Optical coherence tomography (OCT) is a novel imaging technology that provides real-time, in vivo, noninvasive imaging of the skin with a micrometer resolution.
The field of OCT has rapidly evolved over the past 15 years with the emergence of newer modalities of OCT that offer notable improvements in resolution and functional capacity over earlier counterparts.
Compared with other imaging technologies, OCT may offer an optimal balance between imaging resolution and penetration depth for various applications in the diagnosis and management of skin cancer.
OCT has been most widely studied for nonmelanoma skin cancer, where it has been shown to be more accurate than clinical examination and dermoscopy in diagnosing basal cell carcinoma while also reducing unnecessary biopsies.
Several morphologic criteria have been established in OCT for basal cell carcinoma, actinic keratosis, and squamous cell carcinoma, with a strong correlation to histopathology.
OCT has also proven to be valuable for delineating tumor borders prior to surgery, assessing tumor thickness, and monitoring responses to nonsurgical therapy for nonmelanoma skin cancer.
The potential role of OCT for diagnosing melanoma is less established; however, newer methods of OCT have enabled visualization of cellular and morphologic features that may differentiate melanoma from benign nevi, holding promising diagnostic value for the near future.
The limitations of OCT include the cost of the devices and the requirement of training to interpret images.
PATIENT EDUCATION POINTS
OCT is an office-based imaging technology that allows visualization of the superficial layers of the skin.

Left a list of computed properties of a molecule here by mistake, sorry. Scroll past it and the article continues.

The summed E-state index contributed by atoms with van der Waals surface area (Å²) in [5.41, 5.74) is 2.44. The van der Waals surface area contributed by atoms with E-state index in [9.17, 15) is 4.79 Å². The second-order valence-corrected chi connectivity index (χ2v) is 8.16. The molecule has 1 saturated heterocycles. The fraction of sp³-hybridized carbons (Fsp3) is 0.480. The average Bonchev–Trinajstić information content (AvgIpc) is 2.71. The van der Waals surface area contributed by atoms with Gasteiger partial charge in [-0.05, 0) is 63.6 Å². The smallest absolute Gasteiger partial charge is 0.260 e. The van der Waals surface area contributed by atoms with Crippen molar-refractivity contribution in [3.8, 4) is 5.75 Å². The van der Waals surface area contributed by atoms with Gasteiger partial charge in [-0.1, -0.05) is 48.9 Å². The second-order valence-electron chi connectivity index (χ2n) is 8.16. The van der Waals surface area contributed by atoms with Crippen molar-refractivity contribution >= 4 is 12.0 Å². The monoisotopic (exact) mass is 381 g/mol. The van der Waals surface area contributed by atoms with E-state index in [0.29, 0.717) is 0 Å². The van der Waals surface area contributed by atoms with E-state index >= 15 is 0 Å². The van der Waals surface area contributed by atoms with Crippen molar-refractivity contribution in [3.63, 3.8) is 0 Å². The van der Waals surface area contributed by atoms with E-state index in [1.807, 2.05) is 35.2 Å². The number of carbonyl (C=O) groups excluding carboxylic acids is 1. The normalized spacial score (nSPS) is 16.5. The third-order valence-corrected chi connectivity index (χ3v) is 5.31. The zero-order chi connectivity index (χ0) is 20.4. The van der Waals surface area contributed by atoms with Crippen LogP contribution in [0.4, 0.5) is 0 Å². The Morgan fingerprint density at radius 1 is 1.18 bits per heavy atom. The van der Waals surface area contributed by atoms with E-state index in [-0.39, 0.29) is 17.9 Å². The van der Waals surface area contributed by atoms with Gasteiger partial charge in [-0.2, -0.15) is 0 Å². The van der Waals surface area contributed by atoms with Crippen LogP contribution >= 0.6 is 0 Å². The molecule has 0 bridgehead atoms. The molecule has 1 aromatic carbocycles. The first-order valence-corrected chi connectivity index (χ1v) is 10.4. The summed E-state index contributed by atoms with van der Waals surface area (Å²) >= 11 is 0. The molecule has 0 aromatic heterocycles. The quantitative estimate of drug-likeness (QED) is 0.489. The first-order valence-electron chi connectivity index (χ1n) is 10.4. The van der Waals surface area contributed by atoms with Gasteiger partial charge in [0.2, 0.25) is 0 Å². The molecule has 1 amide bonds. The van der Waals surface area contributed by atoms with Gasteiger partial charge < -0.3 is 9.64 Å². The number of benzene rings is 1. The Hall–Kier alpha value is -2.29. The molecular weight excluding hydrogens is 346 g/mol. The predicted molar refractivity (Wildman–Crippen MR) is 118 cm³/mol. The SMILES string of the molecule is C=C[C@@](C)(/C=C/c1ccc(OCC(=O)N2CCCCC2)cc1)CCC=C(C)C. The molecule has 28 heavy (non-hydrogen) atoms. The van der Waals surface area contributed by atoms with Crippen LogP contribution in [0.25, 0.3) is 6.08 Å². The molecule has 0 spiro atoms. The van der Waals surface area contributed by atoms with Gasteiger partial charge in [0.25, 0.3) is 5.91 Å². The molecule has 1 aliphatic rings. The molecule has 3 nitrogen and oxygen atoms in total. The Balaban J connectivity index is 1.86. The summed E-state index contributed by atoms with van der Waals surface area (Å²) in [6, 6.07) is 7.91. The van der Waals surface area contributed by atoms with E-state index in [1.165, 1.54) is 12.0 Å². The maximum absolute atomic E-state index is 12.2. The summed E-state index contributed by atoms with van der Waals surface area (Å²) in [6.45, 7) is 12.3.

OCT may be used for the diagnosis and management of skin cancer and precancer.
Although OCT has proven to be valuable for this role in dermatology, a skin biopsy is still needed for a definitive diagnosis of skin cancer.
Optical coherence tomography (OCT) is a noninvasive imaging modality that provides real-time, in vivo imaging of the superficial layers of the skin and other biologic tissues at micrometer resolutions. This novel technology was first introduced in the late 1980s for imaging of the eye, after which its use became widely adopted in ophthalmology.1-4 In the years since, advances in OCT technology have led to its emergence as a promising and valuable tool in several other medical specialties.5-8 In dermatology, OCT has become increasingly utilized for the evaluation and diagnosis of nonmelanoma skin cancer (NMSC).9-16 It has been shown to increase the diagnostic accuracy of a basal cell carcinoma (BCC) diagnosis compared with clinical examination and dermoscopy alone while also reducing unnecessary skin biopsies.17,18 In addition, OCT has shown promise for the delineation of tumor borders in surgical planning, assessment of tumor thickness, and treatment monitoring for NMSC.19-23 With advancements in image analysis and image processing algorithms in recent years, OCT has further expanded its capacity for high-quality imaging, enabling improved visualization of pathologic features in biologic tissues.24-34...